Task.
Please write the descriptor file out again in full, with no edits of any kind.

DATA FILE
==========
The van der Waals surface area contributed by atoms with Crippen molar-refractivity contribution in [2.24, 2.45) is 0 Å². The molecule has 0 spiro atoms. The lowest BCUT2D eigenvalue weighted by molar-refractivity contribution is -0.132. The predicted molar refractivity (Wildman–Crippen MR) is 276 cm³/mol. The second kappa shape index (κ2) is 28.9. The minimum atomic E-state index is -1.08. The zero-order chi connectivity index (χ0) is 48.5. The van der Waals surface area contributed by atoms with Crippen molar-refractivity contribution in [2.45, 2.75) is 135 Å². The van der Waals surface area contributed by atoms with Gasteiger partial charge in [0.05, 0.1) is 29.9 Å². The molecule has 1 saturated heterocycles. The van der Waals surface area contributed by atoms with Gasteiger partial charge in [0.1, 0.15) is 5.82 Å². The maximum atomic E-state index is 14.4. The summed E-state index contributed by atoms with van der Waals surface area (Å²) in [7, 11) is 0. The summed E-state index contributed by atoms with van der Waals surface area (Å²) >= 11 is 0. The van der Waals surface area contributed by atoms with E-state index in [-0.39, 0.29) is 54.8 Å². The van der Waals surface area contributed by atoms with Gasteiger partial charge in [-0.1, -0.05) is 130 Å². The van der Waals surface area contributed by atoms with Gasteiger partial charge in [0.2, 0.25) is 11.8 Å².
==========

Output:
The van der Waals surface area contributed by atoms with Crippen molar-refractivity contribution in [2.24, 2.45) is 0 Å². The molecule has 0 spiro atoms. The lowest BCUT2D eigenvalue weighted by molar-refractivity contribution is -0.132. The predicted molar refractivity (Wildman–Crippen MR) is 276 cm³/mol. The second kappa shape index (κ2) is 28.9. The minimum atomic E-state index is -1.08. The zero-order chi connectivity index (χ0) is 48.5. The van der Waals surface area contributed by atoms with Crippen molar-refractivity contribution in [2.45, 2.75) is 135 Å². The van der Waals surface area contributed by atoms with Gasteiger partial charge in [0.05, 0.1) is 29.9 Å². The molecule has 1 saturated heterocycles. The van der Waals surface area contributed by atoms with Gasteiger partial charge in [0.1, 0.15) is 5.82 Å². The maximum atomic E-state index is 14.4. The summed E-state index contributed by atoms with van der Waals surface area (Å²) in [7, 11) is 0. The summed E-state index contributed by atoms with van der Waals surface area (Å²) >= 11 is 0. The van der Waals surface area contributed by atoms with E-state index in [-0.39, 0.29) is 54.8 Å². The van der Waals surface area contributed by atoms with Gasteiger partial charge in [-0.1, -0.05) is 130 Å². The van der Waals surface area contributed by atoms with Gasteiger partial charge in [0.2, 0.25) is 11.8 Å².